I. Classics, Latin, and Learning Styles
Chapter I - Solo and Independent Learning
Welcome all to the first chapter in this new series on Classics and Learning Styles. We commence the series by looking at solo and independent learning (part I). We will come to logic and problem-solving next week (part II).
For me, these learning styles are inseparable and one which will benefit most learners in some measure. All learners must have a chance to reflect, identify what they need to work on, understand how they learn best, and develop their own revision styles. However, I am going to treat them separately in order to give each the space they deserve.
Those of you who read the introductory article will be aware that I am quite deliberately avoiding the term ‘learner’. Very few pupils are only one type of learner. Even if they favour a particular mode of learning, this does not mean they are incapable of exploring, developing, and benefiting from other learning styles. Thus, I find the label ‘so-and-so is ‘x’ type of learner’ unhelpful and far too ‘neat’ in its rigid classification. Of course, it is helpful to the learner to understand where their strengths and preferences lie, but that is very far from implying that’s their only avenue of learning.
A. Solo and independent learning and Classics.
This mode of learning is one that I find keen students of Classics firstly, benefit from, but one which they often favour. Why does the capacity for solo and independent learning benefit a student of Classics?
Well, one reason is that there often simply aren’t many of them, and another they may find themselves studying in limited time slots or somewhat inhospitable ones. They may have a reduced timetable, thereby demanding extra independent learning outside of lessons. Or they may find themselves taking lessons during lunch times, giving up break times, after school, or even outside of school at weekends. Or they may simply be the one and only in scheduled classes. That is not for everyone. Keen bees generally persevere. But it can be a lot of pressure on top of other subjects and a full school curriculum. I was quite alone for both Latin and Greek at A Level. It didn’t’ bother me a bit. I enjoyed the opportunity for greater dialogue about Classics with my teachers and escaping from the tedious, ‘what can you do with Classics?’ question. This kind of repeated nagging also favours the independent learner, who much also show a certain independence of mind in pursuing a subject perceived as UNCOOL or irrelevant (and not just Classics).
This reason is less about the subject matter than the rather sad reality of the perception of Classics and its dwindling offering in schools.
Curiosity will always drive independent learning, and this is hardly Classics-specific. It certainly offers the curious plenty to explore.
I shall now consider Classics-based activities that encourage solo or independent learning in pupils.
Solo learning in Latin does not have to mean sitting and reciting ‘amo, amas, amat…’ in ones head over and over. (some quite like that method – it has its place; I was one such sad example! 😉) So here are some fun suggestions:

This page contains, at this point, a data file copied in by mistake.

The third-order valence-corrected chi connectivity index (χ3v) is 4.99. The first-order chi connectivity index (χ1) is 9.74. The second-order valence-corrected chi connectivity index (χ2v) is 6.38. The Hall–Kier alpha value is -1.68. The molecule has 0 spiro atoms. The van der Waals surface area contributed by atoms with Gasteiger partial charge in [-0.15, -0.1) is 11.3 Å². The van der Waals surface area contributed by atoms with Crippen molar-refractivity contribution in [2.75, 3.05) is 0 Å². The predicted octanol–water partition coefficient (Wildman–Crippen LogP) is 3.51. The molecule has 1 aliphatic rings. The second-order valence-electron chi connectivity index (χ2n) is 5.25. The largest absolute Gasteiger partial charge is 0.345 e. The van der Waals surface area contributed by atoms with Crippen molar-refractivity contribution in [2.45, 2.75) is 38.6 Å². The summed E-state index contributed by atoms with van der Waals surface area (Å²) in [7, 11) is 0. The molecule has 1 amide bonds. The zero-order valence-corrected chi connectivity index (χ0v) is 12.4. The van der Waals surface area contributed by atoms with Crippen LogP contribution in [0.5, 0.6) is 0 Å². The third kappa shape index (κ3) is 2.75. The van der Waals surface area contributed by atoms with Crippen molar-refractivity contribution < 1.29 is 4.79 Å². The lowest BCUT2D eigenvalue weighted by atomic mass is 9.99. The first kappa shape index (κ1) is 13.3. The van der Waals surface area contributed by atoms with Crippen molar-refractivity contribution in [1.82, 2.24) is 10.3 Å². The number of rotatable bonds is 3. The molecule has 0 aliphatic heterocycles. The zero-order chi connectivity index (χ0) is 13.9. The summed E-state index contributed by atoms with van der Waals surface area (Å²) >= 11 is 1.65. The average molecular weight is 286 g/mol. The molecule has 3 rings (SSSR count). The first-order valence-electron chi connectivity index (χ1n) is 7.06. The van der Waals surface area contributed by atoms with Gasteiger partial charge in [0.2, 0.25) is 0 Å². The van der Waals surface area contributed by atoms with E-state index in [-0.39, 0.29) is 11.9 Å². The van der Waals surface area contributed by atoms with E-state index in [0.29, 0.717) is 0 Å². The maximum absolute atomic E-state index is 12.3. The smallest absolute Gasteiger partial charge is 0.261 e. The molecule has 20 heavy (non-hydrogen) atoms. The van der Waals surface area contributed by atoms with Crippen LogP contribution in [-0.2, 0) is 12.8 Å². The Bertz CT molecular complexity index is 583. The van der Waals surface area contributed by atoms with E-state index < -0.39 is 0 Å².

i) Get creative with your learning techniques. Pupils can invent whatever
technique they like, musical, artistic, visual, movement. My wonderful Latin
teacher taught us to sing Latin pronouns to ‘Three Blind Mice’. I know them
perfectly (thank you, Miss Felgate).
ii) You be the teacher: how would they teach a particular topic? This
encourages a bit of meta-learning, that is to say reflection on how they
learnt that topic, any difficulties they encountered, and how they would
draw on their own learning process to explain it to a beginner.
iii) Test the teacher: this can also be done as a fun pair or group activity. How
would you test someone’s knowledge on a topic? Try it out on your teacher.
We were revising Latin nouns and their different forms, and using the table,
one sparky student said I had to go through it diagonally and gave me a
starting point. I am pleased to say I passed. But it was a good one.
C. Classical Civilization and Ancient History:
The vast material both these subjects offer make the possibilities almost endless and attractive creatively to all learning styles. Here are just a few examples.
i) Freeze frames: this can also be done as a group activity. My wonderful
former colleague and good friend Hannah used this activity. Her Class Civ
GCSE class would make freeze frames (statue images) that reflected a key
element of the topic.
ii) Creative response project: raps, songs, videos, presentations, even
cookery. When teaching Pompeii to year 9s, we always had the creative
Pompeii competition (instituted by my fab head of department Janet
Taylor). I had every form of learning: imitations of the plaster casts, cakes,
time capsules, songs, poems, stories, you name it. Their creative
engagement was hugely impressive.
iii) Facebook profiles: test their understanding of the key figures by giving
each pupil a famous figure from a topic and create Facebook or other Social
Media profile for them.
iv) Film/Theatre poster: if you're studying Greek tragedy or ancient theatre,
an excellent way to revise the texts is have pupils create a poster, or even
trailer, advertising one of the prescribed plays. Can they capture the
essence of the play and its themes? Or they can imagine they are a famous
ancient theatre critic and write a review.
I hope these prove useful. Have a try and have fun.